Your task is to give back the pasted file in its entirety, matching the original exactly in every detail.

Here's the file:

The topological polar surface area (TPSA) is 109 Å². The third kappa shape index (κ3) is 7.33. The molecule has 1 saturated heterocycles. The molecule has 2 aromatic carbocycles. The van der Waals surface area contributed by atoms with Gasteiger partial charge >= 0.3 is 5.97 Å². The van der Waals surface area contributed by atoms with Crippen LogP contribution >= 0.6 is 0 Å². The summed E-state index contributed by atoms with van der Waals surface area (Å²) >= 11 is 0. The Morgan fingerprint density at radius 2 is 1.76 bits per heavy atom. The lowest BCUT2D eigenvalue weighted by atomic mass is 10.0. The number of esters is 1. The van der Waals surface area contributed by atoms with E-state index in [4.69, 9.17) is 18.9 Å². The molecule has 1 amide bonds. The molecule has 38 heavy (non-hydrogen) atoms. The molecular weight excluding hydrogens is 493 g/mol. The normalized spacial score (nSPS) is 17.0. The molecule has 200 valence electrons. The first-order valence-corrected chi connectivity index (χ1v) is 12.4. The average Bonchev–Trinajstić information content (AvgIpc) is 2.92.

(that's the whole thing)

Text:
The topological polar surface area (TPSA) is 109 Å². The third kappa shape index (κ3) is 7.33. The molecule has 1 saturated heterocycles. The molecule has 2 aromatic carbocycles. The van der Waals surface area contributed by atoms with Gasteiger partial charge >= 0.3 is 5.97 Å². The van der Waals surface area contributed by atoms with Crippen LogP contribution >= 0.6 is 0 Å². The summed E-state index contributed by atoms with van der Waals surface area (Å²) >= 11 is 0. The Morgan fingerprint density at radius 2 is 1.76 bits per heavy atom. The lowest BCUT2D eigenvalue weighted by atomic mass is 10.0. The number of esters is 1. The van der Waals surface area contributed by atoms with E-state index in [4.69, 9.17) is 18.9 Å². The molecule has 1 amide bonds. The molecule has 38 heavy (non-hydrogen) atoms. The molecular weight excluding hydrogens is 493 g/mol. The normalized spacial score (nSPS) is 17.0. The molecule has 200 valence electrons. The first-order valence-corrected chi connectivity index (χ1v) is 12.4. The average Bonchev–Trinajstić information content (AvgIpc) is 2.92.